Clinical Focus

  • Pediatric Gastroenterology

Academic Appointments

Professional Education

  • Board Certification: American Board of Pediatrics, Pediatric Gastroenterology (2013)
  • Fellowship: Cleveland Clinic Children's Pediatric Gastroenterology Dept (2012) OH
  • Residency: Nationwide Children's Hospital Pediatric Residency (2008) OH
  • Medical Education: The Ohio State University College of Medicine (2005) OH

All Publications

  • Standardizing steroid protocols for newly diagnosed inflammatory bowel disease patients: A quality improvement initiative. Journal of pediatric gastroenterology and nutrition Lendner, N., Perry, S., Sferra, T. J., Moses, J., Young, D. D. 2024


    Systemic steroids can be used for induction of inflammatory bowel disease (IBD), but are not recommended as long-term therapy. Steroid weaning requires rigorous monitoring of symptoms, which may be cumbersome and lead to missed opportunities. We aim to describe our local quality improvement (QI) initiative to improve and standardize the steroid weaning process.After identifying drivers of steroid weaning, a protocol was developed and implemented for newly diagnosed IBD patients started on steroids and subsequently initiated on anti-TNF-╬▒ therapy. Interventions included development of a tapering schedule, and standardizing communication with patients and evaluation of symptoms. The primary aim was to increase the percent of patients called on a weekly basis by 20%; secondary aims were to decrease the median steroid days by 25% and to increase the number of our patients weaned off steroids at 8 weeks from 35% to 75% by 1 year after the initiative.The median percent of patients called on a weekly basis to assess clinical symptoms and to wean steroids increased to 80% after 1 year. The median number of systemic corticosteroid days decreased from 67.5 to 50.5 days post-protocol implementation with 61.1% patients weaned off by 8 weeks from discharge. Zero patients were admitted for flares with the protocol implementation.Our experience illustrates that QI methodology can be used successfully to improve and standardize the steroid weaning process, leading to shortened steroid duration and without increased flares and hospitalizations.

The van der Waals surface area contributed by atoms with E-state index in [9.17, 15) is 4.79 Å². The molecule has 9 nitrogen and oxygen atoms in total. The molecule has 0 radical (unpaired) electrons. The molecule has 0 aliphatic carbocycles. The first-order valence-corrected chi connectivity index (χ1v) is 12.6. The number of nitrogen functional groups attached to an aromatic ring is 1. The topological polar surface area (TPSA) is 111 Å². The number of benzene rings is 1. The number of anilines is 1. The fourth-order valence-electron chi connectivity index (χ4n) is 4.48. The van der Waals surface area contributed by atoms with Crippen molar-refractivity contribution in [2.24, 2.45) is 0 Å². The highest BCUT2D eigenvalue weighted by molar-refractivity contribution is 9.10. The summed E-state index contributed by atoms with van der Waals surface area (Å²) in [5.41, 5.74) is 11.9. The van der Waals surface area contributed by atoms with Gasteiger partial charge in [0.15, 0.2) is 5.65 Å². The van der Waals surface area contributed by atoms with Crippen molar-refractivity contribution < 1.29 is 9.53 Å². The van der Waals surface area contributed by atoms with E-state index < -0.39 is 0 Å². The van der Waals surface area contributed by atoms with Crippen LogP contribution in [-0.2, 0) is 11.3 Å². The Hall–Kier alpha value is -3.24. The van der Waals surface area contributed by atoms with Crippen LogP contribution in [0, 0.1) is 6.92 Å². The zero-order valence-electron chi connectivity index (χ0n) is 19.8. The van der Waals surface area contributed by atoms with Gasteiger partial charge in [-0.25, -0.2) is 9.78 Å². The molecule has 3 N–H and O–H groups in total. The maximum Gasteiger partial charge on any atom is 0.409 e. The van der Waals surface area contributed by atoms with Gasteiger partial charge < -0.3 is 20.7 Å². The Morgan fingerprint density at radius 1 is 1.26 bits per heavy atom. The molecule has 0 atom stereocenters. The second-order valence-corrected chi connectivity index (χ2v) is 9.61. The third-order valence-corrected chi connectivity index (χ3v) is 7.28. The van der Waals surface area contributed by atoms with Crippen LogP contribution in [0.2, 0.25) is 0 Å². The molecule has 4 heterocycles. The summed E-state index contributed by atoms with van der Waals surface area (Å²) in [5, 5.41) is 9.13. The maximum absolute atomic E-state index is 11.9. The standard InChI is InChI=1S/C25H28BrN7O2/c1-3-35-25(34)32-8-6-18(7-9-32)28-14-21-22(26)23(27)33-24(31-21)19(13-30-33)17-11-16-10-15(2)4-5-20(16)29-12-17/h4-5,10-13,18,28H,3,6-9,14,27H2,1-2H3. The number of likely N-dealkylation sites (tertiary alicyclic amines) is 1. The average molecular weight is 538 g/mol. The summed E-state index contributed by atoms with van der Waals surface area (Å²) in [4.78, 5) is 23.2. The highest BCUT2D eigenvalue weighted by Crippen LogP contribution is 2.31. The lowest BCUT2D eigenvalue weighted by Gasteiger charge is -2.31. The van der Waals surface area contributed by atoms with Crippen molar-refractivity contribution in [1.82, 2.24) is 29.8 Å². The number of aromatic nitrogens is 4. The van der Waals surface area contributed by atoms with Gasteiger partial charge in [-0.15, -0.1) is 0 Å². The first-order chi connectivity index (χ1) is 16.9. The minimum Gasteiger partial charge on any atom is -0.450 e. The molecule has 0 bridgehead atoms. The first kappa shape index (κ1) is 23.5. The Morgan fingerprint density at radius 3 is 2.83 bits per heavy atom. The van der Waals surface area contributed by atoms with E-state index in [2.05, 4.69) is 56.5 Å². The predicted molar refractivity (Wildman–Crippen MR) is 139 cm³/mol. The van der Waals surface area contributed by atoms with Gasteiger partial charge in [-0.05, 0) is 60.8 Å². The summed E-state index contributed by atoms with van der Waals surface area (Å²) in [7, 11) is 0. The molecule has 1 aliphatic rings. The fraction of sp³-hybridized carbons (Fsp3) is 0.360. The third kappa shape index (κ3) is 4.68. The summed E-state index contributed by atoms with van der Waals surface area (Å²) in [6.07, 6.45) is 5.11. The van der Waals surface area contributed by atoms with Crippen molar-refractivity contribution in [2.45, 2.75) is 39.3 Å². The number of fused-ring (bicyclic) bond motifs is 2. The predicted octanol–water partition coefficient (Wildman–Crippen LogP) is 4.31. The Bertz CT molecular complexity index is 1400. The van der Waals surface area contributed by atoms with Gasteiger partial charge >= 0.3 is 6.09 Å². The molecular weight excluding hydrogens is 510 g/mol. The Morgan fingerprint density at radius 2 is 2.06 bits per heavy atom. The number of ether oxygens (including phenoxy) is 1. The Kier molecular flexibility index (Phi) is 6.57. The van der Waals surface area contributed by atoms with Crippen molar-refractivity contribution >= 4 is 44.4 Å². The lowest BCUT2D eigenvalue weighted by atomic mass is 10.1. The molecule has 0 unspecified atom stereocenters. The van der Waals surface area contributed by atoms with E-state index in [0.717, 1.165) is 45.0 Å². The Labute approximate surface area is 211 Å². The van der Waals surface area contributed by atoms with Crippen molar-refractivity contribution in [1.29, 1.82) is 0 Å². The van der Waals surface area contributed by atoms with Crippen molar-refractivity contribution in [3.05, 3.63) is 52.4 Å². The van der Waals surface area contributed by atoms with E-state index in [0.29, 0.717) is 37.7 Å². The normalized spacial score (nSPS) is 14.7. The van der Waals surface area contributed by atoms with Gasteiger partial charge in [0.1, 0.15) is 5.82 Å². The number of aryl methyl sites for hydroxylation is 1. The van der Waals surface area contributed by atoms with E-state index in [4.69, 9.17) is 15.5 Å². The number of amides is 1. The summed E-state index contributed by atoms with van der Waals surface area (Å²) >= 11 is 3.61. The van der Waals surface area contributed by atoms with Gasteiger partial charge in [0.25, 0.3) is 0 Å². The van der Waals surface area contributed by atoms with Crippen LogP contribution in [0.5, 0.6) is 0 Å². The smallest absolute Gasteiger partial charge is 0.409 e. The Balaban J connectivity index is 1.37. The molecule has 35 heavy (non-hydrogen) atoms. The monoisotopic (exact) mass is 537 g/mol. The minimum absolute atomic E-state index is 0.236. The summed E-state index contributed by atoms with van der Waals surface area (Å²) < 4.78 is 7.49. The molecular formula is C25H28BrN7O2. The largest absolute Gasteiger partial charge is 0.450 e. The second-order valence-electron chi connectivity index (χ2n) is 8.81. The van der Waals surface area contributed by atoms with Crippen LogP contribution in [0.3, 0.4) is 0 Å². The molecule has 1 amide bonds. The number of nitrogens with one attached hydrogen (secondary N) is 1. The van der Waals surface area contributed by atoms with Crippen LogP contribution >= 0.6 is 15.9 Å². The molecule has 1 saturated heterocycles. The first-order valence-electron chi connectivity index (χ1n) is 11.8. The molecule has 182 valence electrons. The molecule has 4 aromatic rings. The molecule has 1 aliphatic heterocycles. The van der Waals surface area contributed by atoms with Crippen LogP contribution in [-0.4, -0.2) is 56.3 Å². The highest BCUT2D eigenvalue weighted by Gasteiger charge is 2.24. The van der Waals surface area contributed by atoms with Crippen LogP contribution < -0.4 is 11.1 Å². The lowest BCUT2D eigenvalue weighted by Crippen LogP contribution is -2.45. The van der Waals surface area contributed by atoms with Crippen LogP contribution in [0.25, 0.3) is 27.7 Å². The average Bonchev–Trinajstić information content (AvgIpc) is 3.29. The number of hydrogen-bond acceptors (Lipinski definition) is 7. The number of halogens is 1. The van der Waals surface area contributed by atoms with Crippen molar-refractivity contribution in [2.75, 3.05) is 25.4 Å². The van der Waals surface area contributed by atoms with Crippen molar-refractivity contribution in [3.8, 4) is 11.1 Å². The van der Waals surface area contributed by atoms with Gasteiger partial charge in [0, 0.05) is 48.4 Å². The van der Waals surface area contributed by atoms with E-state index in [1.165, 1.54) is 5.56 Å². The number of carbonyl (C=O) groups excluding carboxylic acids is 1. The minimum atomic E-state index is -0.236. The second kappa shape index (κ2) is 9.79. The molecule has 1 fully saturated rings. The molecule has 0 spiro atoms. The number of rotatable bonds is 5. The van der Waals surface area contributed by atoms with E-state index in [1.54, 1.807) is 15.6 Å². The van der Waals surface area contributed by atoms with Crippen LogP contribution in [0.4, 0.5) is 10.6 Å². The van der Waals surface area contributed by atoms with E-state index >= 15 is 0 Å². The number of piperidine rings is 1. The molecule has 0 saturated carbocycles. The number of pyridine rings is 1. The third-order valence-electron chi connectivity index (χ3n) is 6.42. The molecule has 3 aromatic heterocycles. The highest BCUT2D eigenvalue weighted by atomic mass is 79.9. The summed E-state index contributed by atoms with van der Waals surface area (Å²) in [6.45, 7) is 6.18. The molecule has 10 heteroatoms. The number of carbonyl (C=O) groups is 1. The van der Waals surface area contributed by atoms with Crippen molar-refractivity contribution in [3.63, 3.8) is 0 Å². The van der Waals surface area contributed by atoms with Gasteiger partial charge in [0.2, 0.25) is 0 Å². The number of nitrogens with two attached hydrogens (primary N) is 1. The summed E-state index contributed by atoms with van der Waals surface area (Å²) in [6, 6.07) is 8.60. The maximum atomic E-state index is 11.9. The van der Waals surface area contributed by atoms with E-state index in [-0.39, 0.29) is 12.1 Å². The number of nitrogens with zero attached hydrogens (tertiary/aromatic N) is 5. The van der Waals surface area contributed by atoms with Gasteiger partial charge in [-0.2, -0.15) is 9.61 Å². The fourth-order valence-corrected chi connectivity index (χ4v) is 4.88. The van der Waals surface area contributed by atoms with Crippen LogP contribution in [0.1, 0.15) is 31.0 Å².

View details for DOI 10.1002/jpn3.12246

    View details for PubMedID 38769760

  • Invited commentary┬áto immunotherapy withdrawal by step-down to mesalamine in pediatrics patients with ulcerative colitis. JPGN reports O'Connell, D. M., Moses, J. 2024; 5 (2): 95-96

    View details for DOI 10.1002/jpr3.12047

    View details for PubMedID 38756131

    View details for PubMedCentralID PMC11093890